A Spirited Q & A With “Restrepo” Co-Directors Tim Hetherington and Sebastian Junger

A Spirited Q & A With “Restrepo” Co-Directors Tim Hetherington and Sebastian Junger (photo)

Posted by on

As a way of celebrating this year’s nominees for the Spirit Awards in the weeks leading up to the ceremony, we reached out to as many as we could in an effort to better understand what went into their films, what they’ve gotten out of the experience, and where they’ve found their inspiration, both in regards to their work and other works of art that might’ve inspired them from the past year. Their answers will be published on a daily basis throughout February.

How far would you go for a work of art? Directors Tim Hetherington and Sebastian Junger went all the way to a remote part of Afghanistan to bring us their powerful documentary “Restrepo.” And when they got there, all they did was spend ten months in the middle of some of the most intense fighting in the war. When they were shot at, when they were blown up by a roadside bomb, they didn’t flinch. Even more impressively, they kept the cameras rolling.

This seems like an astonishing sacrifice, but I imagine Hetherington and Junger don’t look at it that way. They would probably argue that they made no sacrifice greater than that of their subjects, the men of U.S. Outpost Restrepo, and they who don’t view what they’re doing as a sacrifice either. For the soldiers stationed at Restrepo, a tiny 15-man encampment on top of a hill in the middle of intimidating Korengal Valley, their work in Afghanistan is exactly that: a job. A dangerous job, but a job nonetheless.

Hetherington and Junger’s film makes no attempt to justify or contextualize the activities at Restrepo, when you’re in taking fire and mortars, justification and context don’t matter very much. Their approach brings the War in Afghanistan into terrifying clarity for those of us fortunate enough to previously know it only as a talking point on news programs.

“Restrepo” makes us reconsider not only the war in Afghanistan, but movie violence in general. It’s hard to look at gunfights onscreen the same way after you’ve seen it. In fiction movies, we never see bullets, just muzzle flashes and men falling over. Most times, there isn’t even any blood. “Restrepo” shows us the reality: when you are in a firefight, you can actually see bullets flying at you, red hot lead slicing through the sky like flying razors. I will never forget that image as long as I live.

I think it’s telling that Hetherington and Junger answered our Spirit Awards questionnaire in a single voice, as their film was clearly a very successful collaboration between two dedicated artists and journalists. The film is about collaboration, too; fifteen or so men defending this untenable outpost against an endless barrage of enemy fire. What you take away from “Restrepo” aren’t the things they accomplished; but they tireless effort they made trying to accomplish them. That goes for Hetherington and Junger too.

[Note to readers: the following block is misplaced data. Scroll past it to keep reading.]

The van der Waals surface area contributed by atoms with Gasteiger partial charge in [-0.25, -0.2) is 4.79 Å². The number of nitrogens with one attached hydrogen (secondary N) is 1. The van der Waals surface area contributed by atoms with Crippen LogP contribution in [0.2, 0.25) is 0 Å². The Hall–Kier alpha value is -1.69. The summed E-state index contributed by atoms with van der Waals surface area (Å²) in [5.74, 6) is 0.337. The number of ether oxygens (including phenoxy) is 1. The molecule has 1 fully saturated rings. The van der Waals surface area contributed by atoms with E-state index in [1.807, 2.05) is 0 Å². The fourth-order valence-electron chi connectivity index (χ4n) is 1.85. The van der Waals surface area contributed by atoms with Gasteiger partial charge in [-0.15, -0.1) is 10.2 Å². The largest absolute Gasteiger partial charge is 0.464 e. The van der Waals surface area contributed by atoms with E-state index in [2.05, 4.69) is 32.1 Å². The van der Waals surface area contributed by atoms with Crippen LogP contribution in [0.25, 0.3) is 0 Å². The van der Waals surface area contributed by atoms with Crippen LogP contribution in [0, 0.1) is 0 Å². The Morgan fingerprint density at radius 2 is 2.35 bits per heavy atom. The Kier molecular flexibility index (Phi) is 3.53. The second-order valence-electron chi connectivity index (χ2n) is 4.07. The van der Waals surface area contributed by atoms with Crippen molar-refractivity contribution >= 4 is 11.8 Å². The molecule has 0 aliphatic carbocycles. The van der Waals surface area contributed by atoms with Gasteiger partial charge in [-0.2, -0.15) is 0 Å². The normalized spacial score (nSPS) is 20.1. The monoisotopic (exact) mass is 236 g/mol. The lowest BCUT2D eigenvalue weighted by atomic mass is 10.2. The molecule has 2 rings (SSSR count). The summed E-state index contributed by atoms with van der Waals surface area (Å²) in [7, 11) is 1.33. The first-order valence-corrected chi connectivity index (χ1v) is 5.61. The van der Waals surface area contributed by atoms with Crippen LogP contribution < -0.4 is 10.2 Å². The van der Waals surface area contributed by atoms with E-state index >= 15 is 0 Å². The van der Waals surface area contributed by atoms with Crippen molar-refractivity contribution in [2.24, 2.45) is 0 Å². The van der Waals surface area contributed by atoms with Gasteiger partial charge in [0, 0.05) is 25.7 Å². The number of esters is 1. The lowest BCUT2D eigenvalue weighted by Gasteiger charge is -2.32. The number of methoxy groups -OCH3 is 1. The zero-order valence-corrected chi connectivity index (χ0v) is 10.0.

Why did you want to make this film?

We felt that – amidst all the political discord about the war – very few people back home understood what the actual soldiers themselves go through. We wanted to make a film that communicated that in as immersive and powerful a way as possible. As journalists we have very strong feelings about the war, but we hoped that a neutral film would allow people across the political spectrum to connect with the topic. It’s not hard – or original – to create a film that condemns war; any realistic film will do that well enough. The problem with that approach, however, is that you wind up preaching to the converted and alienating everyone else. We wanted our film to impact everyone in the country. The war itself doesn’t seem to be doing that; but maybe our film could.

What was the best piece of advice you received that applied to the making of this film?

Do not, under and circumstances, cede editorial control of the film to anyone else. We had to walk away from a deal and independently finance the film – a terrifying move at the height of the recession – in order to retain full control. But it was worth it.

What was the toughest thing to overcome, whether it applies to a particular scene or the film as a whole?

We spent a total of ten months, between the two of us, filming in the Korengal valley. Frankly, all of it was tough. We did not have a “film crew” or any outside support; we each carried a video camera and shot this film with whatever equipment we could carry on our backs – along with all the gear we needed to survive in that environment. Restrepo was a two hour walk up a steep mountain at 5000 feet. Physically, shooting this film was one of the hardest things I’ve ever done. And emotionally it was even harder. We got very close to those guys, and the retrospective interviews we did in Italy were absolutely gut-wrenching. Every soldier spent much of those interviews struggling not to cry. What the camera does not show is the filmmakers struggling with those same overwhelming emotions. It was extremely hard on everyone involved.